7 Smart Ways to Save on Home Remodeling

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The home remodeling process is similar to a cross-country trip in your car.  Along the way, you'll face many decisions and obstacles. For example, dealing with unexpected weather or choosing flooring materials.

With proper planning, these problems won’t stand a chance. However, without a plan, chances of getting stranded or lost in the wilderness of home remodeling will soar.

One problem that many homeowners looking to remodel their homes often face is high budget costs. It’s not uncommon for renovation budgets to spiral out of control, especially without proper planning.

In 2016, homeowners aged 55 years and over spent an average of $73,100 on renovations, according to this report.  Now, that’s a tidy sum of money!

Fortunately, there are ways that can ensure you keep more cash in your pocket. Dave from State Property Management, a property management company in Orlando, shared some of them with us:

1.  Use less expensive material that looks rich

You can give your home a luxury look without spending huge sums of money. For example, instead of solid wood cupboards in the kitchen and bath, select painted lower cost particleboard cupboards.

For your flooring, instead of solid hardwood flooring, select engineered wood. Or, rather than buy an expensive carpet, select a carpet in the middle-price range, then add an underpad for more cushioning.

2.  Repaint and repurpose

Who says that remodeling or renovating requires everything to be new?

To keep your remodeling budget under control, you want to save every penny you can. While it is tempting to replace old items with brand new ones, repurposing them can save you plenty of cash.

Repainting and repurposing is a good option especially for things that are outdated but still in good quality and condition.

This works best for things like bathroom vanities and kitchen cabinetry.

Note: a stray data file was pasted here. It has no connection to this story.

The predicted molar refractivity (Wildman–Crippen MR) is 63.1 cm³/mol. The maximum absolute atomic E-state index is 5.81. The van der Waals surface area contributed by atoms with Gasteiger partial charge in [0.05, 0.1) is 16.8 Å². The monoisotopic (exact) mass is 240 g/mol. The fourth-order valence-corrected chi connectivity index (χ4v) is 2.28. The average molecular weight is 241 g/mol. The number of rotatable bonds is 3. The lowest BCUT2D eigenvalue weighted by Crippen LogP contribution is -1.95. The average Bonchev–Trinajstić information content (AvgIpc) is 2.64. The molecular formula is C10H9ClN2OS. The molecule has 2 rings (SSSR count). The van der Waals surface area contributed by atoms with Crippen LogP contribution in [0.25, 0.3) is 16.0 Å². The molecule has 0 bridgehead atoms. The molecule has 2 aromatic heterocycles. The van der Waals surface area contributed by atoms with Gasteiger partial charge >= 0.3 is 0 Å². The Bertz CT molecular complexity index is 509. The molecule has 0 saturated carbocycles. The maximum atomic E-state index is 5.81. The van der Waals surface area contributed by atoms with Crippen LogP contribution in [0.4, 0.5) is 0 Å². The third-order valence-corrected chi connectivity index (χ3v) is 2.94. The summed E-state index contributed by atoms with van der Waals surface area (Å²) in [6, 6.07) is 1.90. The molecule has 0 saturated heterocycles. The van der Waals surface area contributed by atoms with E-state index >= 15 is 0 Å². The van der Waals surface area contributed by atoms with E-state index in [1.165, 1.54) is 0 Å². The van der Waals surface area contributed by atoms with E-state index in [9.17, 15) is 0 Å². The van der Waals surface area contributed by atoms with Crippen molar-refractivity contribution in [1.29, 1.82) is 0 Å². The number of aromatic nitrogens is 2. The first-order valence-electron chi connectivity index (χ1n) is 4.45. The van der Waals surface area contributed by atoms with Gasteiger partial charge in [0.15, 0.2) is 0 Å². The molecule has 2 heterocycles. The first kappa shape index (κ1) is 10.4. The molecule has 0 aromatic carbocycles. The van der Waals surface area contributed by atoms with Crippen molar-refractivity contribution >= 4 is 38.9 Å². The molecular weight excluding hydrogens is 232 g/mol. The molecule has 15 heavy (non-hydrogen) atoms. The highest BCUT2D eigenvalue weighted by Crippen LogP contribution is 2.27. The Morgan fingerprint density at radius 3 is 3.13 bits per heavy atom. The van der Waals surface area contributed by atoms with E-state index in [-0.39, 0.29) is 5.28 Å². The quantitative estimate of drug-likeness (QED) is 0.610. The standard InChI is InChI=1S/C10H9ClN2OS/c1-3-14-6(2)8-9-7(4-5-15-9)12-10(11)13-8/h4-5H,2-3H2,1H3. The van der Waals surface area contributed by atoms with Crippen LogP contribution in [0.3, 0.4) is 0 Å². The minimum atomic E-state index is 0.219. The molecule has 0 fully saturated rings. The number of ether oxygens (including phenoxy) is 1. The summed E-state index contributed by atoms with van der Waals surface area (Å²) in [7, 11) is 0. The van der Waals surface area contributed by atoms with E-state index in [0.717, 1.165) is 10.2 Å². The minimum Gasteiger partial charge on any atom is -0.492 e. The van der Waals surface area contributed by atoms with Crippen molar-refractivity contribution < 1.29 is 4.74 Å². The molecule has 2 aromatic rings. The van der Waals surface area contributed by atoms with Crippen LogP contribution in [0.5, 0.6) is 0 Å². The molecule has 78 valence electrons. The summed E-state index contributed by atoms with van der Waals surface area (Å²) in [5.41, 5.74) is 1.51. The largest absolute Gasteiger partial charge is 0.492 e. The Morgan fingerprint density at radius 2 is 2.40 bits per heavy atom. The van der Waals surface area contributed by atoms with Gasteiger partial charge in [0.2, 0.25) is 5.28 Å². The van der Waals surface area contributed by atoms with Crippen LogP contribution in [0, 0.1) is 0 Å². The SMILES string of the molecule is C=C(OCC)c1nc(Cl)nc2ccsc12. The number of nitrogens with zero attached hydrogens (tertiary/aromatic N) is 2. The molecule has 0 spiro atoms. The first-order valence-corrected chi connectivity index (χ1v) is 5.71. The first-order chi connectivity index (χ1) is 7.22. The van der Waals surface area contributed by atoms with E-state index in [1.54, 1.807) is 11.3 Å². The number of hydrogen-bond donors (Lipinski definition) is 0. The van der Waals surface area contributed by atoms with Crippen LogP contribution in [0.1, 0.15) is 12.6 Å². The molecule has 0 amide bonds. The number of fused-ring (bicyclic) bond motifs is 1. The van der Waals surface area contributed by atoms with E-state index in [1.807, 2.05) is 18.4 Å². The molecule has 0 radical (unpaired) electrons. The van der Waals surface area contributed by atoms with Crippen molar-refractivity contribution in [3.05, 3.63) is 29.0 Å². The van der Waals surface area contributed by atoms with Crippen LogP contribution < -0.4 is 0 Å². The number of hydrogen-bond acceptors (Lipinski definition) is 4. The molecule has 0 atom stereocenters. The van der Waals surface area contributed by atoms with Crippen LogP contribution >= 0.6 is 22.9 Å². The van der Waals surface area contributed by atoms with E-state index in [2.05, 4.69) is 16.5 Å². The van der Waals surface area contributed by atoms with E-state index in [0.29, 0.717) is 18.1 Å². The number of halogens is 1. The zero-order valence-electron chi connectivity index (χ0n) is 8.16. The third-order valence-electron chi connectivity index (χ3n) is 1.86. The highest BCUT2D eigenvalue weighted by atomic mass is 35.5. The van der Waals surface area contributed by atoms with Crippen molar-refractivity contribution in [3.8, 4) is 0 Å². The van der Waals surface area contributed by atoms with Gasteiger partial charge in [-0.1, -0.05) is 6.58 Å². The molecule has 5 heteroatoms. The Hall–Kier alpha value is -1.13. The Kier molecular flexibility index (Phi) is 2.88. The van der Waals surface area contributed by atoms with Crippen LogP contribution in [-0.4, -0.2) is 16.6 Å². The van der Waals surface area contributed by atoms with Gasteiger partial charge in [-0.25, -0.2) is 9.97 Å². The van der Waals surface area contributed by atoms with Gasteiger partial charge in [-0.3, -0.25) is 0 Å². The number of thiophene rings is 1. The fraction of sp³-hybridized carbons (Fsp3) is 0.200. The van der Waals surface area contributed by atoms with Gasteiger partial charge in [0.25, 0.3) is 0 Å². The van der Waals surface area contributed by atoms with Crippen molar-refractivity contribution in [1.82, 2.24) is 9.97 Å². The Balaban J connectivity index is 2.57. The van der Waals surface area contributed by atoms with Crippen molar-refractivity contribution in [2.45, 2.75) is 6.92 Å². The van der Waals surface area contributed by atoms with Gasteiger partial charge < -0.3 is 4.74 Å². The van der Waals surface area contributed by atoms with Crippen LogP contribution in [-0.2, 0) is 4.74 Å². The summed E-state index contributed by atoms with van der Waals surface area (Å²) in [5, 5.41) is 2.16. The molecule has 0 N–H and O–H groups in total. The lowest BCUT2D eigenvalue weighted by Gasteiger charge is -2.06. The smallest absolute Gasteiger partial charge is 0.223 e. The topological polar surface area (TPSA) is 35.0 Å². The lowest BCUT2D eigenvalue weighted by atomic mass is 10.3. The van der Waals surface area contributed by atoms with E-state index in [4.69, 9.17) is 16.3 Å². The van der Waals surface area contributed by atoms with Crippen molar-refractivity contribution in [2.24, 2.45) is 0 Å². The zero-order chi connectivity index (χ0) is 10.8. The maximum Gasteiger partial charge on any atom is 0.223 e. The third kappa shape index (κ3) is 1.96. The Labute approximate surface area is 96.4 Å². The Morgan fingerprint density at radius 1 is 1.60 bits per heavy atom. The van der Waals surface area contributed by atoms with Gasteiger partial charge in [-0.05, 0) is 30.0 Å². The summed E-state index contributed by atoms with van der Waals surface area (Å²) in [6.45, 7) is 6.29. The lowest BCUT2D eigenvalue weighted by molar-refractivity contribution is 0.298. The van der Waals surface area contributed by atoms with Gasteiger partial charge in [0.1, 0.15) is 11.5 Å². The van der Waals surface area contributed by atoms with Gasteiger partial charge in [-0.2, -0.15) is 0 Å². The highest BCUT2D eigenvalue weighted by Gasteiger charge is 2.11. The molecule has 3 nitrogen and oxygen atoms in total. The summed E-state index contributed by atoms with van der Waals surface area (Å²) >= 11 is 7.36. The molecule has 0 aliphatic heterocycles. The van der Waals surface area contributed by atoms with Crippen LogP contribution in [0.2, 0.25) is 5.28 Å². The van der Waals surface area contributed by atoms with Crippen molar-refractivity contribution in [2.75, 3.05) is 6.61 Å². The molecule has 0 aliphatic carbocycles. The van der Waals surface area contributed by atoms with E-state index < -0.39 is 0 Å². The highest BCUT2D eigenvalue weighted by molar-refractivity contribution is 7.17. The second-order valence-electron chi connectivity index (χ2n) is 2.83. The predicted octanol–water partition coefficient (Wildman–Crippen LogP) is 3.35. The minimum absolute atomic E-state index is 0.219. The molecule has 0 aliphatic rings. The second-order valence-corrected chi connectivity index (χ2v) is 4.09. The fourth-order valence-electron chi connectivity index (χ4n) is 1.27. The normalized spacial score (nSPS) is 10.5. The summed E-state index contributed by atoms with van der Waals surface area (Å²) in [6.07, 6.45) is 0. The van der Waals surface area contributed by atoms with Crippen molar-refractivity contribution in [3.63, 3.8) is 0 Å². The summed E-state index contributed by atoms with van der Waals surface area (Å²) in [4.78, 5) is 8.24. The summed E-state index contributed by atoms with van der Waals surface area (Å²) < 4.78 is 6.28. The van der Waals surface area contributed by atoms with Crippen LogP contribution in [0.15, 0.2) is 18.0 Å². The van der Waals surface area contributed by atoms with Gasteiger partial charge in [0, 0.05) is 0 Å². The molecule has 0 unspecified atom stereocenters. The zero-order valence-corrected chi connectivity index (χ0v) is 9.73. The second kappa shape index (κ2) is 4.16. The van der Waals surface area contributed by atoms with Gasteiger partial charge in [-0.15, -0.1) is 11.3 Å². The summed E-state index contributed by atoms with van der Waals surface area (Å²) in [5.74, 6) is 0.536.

3.  Avoid costly design changes

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Major design changes can quickly spiral the cost of your home remodeling project. So, avoid them as much as you can. Moving the gas lines, electrical, and/or the plumbing can quickly lead to additional costs due to the additional supplies and labor.

For instance, if your kitchen has a functional layout that is in sync with the workflow of the stove, fridge, and sink, don't change it. By doing this, you’ll avoid the added cost of rerouting plumbing lines.

4.  Buy used building and renovation materials

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Many people have heard about used furniture and appliances, but few know that used building and renovation materials also exist.

You can find gently used flooring, windows, lumber, and other materials online. Habitat.org should get you started in this regard. You might find good prices on interior doors, windows, vanities, toilets, sinks, and kitchen and bath cabinetry.

Usually, contractors will donate the leftover supplies on subdivisions or custom jobs. As such, the materials will often be of high quality.

Aside from Habitat.org, you could also look online at sites like Greendemolitions.com. Here, you stand a chance of buying items at half the price of retail. Generally, you’ll find items like kitchen and bath cabinetry.

But, bear in mind that determining the quality of items you buy online can be a bit harder.

5.  Repurpose your old furniture into new built-ins

Here, creativity is vital. In addition, the more creative you are, the more savings you’ll get. You can repurpose your old kitchen into new built-ins to be used in various rooms around your home.

For instance, you can create a built-in family breakfast area by using the solid pine base of a round kitchen to anchor an extension on your kitchen counter. You could also refinish and repurpose an old desk into a front hall table for your entryway.

6.  Shop for the returned paint

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A lick of paint, if it’s the right paint, can do wonders. It’s an inexpensive way to revitalize your home’s look. But your costs may add up quickly, especially with paint prices ranging between $17 and $105 per gallon.

To save some money, consider purchasing “mistint” – the returned paint. This is the paint that a buyer bought but had second thoughts on. Or, one where there was an error in mixing.

However, bear in mind that returned paint or mistints come in limited quantities. As such, it may not be suitable for large spaces.

7.  Hire professional services

First up, outsource any big jobs. From a financial and legal perspective, hiring a professional makes the most sense. This is especially true if the work involves structural, electrical and plumbing work.

In addition, you’ll avoid any unexpected and unnecessary outgoings caused by DIY catastrophes.

Before you lock anyone in, it pays to do your research. Check up their certifications and professional experience. Do they measure up? Next, get several quotes per work to assist you to weigh up timeline and cost options.  

 If you are on a tight budget, these cost-cutting tips will help you stay one step ahead and still ensure a good ROI on your investment. Not all home remodels have to be expensive just like not all have to be dramatic.